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Baker's Dozen

By The Numbers: Loraine James' Favourite Music
Jennifer Lucy Allan , June 9th, 2021 08:31

Loraine James tells Jennifer Lucy Allan about her favourite albums, digging into math rock and Mid west emo, as well as slept-on electronica

Photo by Suleika Müller

A few years ago, I ducked my head into the final half-hour of a gig in a brewery under some railway arches in Hackney. Inside, Loraine James was tearing it up, dressed in an orange Hawaiian shirt and shredding Beyoncé into rhythmic mouthfuls of high-energy rhythms. The small crowd whooped with joy, and screamed for more when she finished.

Soon after, she released her first album for Hyperdub, For You And I. It was tQ's album of the year for 2019 and made many other end-of-year lists. It boasted a fresh sound made by magpie ears, from bubbling glottal beats on 'Glitch Bitch' to jagged breaks on 'So Scared' and rolling ambient sounds on 'Sick 9', flecked with glitched-out vocal samples sung, spoken and spat. James has an instinct for building a palette of sounds, as in the crunchy arrhythmic kicks, blooming synths and C-3PO whistle of 'Hand Drops', a track about the fear of showing affection with her girlfriend in public. The album was more broadly about James' experience as a queer woman in London navigating a new relationship. 

2020 should have been a year of touring that record, playing live (which she loves), but then the pandemic hit. Instead, she spent the year building on its success by recording and releasing new and excavated material, and continuing to do remixes (she has remixed artists including Jessy Lanza, Max De Wardener, and one of her Baker's Dozen favourites, Lusine, over the last year or so). In March 2020, she released an album that had previously been canned, bundled with demos from For You And I, followed by Hmm in July, "another random EP" of entirely coherent boxed-in bleeps and paintbox bloops. Later in the year, she released Nothing, an EP on Hyperdub that featured rave stabs and wonky bedroom synth-pop in collaborations with Uruguayan singer and producer Lila Tirdo a Violeta, Farsi language rapper Tardast and HTRK's Jonnine Standish. Her latest album, Reflection, is perhaps most indebted to the sound of her older labelmates on Hyperdub, with heads-down club-facing electronica tracks like 'Simple Stuff'.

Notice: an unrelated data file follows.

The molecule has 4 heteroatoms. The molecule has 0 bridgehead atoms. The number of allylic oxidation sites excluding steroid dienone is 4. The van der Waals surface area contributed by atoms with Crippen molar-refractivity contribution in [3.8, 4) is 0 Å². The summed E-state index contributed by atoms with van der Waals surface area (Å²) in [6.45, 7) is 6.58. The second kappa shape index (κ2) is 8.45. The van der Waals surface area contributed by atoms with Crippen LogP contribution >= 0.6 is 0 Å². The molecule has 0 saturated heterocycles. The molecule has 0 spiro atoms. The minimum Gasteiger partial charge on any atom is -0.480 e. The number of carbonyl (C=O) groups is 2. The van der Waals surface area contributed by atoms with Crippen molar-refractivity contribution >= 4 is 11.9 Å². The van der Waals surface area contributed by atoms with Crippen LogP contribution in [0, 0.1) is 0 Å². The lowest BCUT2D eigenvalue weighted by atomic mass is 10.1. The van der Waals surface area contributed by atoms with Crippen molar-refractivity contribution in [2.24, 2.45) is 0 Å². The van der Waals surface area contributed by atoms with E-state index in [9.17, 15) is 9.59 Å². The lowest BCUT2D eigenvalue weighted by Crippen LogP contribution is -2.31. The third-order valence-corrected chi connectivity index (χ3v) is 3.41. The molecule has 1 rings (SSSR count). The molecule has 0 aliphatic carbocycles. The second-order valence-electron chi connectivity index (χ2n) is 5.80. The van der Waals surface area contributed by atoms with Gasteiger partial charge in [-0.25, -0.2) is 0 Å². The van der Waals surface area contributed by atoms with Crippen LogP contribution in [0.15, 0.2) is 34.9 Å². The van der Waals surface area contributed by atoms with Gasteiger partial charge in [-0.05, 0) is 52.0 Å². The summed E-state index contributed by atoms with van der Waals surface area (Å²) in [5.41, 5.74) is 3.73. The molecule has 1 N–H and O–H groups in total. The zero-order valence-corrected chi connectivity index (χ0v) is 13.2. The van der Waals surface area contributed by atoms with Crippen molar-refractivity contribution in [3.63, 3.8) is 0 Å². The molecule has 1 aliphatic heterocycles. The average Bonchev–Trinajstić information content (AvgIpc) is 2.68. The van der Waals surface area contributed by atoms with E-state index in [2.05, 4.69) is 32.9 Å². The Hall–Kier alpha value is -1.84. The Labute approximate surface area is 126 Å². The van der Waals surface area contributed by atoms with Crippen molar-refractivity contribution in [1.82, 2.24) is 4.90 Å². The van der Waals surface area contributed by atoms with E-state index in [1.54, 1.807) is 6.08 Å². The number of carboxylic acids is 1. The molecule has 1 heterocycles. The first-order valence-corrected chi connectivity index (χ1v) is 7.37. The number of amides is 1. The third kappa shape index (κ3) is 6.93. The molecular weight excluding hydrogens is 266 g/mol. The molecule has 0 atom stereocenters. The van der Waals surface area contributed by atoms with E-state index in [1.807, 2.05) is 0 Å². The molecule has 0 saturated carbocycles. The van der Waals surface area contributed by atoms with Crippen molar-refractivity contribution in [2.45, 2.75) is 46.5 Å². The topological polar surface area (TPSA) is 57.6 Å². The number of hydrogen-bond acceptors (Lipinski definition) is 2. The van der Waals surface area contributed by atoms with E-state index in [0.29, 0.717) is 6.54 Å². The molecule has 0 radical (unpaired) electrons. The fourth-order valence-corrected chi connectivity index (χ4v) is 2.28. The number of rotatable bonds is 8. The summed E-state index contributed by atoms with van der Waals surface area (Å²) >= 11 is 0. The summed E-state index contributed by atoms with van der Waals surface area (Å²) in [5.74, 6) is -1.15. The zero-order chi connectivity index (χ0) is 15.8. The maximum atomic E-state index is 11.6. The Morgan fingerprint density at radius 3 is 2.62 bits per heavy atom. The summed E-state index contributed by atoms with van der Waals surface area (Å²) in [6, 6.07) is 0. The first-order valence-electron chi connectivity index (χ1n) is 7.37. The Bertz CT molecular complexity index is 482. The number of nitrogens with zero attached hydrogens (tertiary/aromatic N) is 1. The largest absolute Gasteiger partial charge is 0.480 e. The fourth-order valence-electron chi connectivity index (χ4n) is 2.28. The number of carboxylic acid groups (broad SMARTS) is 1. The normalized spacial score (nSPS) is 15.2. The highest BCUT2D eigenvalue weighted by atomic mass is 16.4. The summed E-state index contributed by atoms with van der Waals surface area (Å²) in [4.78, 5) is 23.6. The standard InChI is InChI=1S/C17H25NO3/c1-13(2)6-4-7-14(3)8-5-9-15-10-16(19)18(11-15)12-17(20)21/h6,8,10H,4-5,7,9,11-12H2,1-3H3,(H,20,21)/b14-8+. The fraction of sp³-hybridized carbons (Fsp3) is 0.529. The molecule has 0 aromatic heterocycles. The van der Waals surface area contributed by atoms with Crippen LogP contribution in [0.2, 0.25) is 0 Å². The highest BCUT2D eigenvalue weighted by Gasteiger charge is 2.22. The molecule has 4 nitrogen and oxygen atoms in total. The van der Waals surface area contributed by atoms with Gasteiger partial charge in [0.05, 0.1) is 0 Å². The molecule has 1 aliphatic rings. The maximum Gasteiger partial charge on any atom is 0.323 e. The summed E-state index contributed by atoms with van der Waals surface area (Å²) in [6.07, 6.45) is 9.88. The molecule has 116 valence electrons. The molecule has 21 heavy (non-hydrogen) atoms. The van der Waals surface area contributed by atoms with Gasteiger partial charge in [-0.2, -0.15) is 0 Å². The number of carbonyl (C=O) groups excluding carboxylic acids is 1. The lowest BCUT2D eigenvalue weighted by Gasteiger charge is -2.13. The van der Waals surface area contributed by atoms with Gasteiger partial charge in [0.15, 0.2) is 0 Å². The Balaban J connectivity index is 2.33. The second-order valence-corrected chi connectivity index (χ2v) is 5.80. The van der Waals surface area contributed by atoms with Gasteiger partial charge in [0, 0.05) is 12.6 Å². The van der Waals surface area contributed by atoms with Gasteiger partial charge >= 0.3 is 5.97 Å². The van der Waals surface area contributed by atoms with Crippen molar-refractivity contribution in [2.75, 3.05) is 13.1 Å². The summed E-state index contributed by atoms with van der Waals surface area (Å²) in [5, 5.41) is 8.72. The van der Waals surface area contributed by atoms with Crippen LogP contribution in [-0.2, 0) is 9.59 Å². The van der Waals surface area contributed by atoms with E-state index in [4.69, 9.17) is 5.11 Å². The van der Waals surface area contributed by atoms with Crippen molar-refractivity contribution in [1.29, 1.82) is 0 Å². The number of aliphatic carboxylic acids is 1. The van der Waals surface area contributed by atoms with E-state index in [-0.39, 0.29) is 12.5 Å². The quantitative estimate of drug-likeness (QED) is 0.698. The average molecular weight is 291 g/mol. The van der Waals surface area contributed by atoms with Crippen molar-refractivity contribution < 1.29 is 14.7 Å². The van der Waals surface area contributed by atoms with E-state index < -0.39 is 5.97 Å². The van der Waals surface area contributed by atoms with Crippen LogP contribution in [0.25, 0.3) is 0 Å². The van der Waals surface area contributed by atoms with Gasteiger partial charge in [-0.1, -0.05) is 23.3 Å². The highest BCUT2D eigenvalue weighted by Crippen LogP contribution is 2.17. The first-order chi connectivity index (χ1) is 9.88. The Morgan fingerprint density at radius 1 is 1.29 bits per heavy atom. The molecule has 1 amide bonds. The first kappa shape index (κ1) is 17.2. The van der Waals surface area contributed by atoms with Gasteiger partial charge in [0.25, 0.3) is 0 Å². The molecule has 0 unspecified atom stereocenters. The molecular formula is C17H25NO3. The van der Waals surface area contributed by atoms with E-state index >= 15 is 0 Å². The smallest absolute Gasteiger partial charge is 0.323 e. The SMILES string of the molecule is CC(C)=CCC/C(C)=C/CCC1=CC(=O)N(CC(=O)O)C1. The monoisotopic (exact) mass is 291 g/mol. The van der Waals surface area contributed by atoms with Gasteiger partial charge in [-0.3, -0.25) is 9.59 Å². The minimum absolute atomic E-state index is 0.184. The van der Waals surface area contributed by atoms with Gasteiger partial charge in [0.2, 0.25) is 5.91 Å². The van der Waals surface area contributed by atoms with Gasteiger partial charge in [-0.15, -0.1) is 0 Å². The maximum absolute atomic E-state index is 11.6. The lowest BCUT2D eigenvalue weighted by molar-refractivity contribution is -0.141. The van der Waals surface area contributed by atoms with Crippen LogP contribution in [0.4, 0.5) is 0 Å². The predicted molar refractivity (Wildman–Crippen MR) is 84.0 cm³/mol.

Loraine James grew up in Enfield, London, and started making music as a teenager. She'd played piano and keyboard since the age of six, and her mother – who played in a steel band on weekends – filled their flat with music. James studied for a degree in Commercial Music at Westminster, where she fell in love with playing live and met future collaborators including Le3 bLACK. Her first release was Settle Down in 2015, followed by a run of short albums and EPs, where she was finding her sound, which she has only fairly recently uploaded to Bandcamp. Her break came after appearing on Rinse FM on DJ and producer object blue's show, who tweeted Hyperdub and told them to sign her. They did.

Ahead of the release of Reflection, tQ sat down with James to talk about the music that has shaped her, a collection of emo and math rock, along with ambient and moody electronica. It's music for headphones, music for teenage bedrooms, music that reflects our angst, before we head back to our computers to hunt for more.

Reflection is out now on Hyperdub. Click the portrait below to begin reading Loraine James' Baker's Dozen selections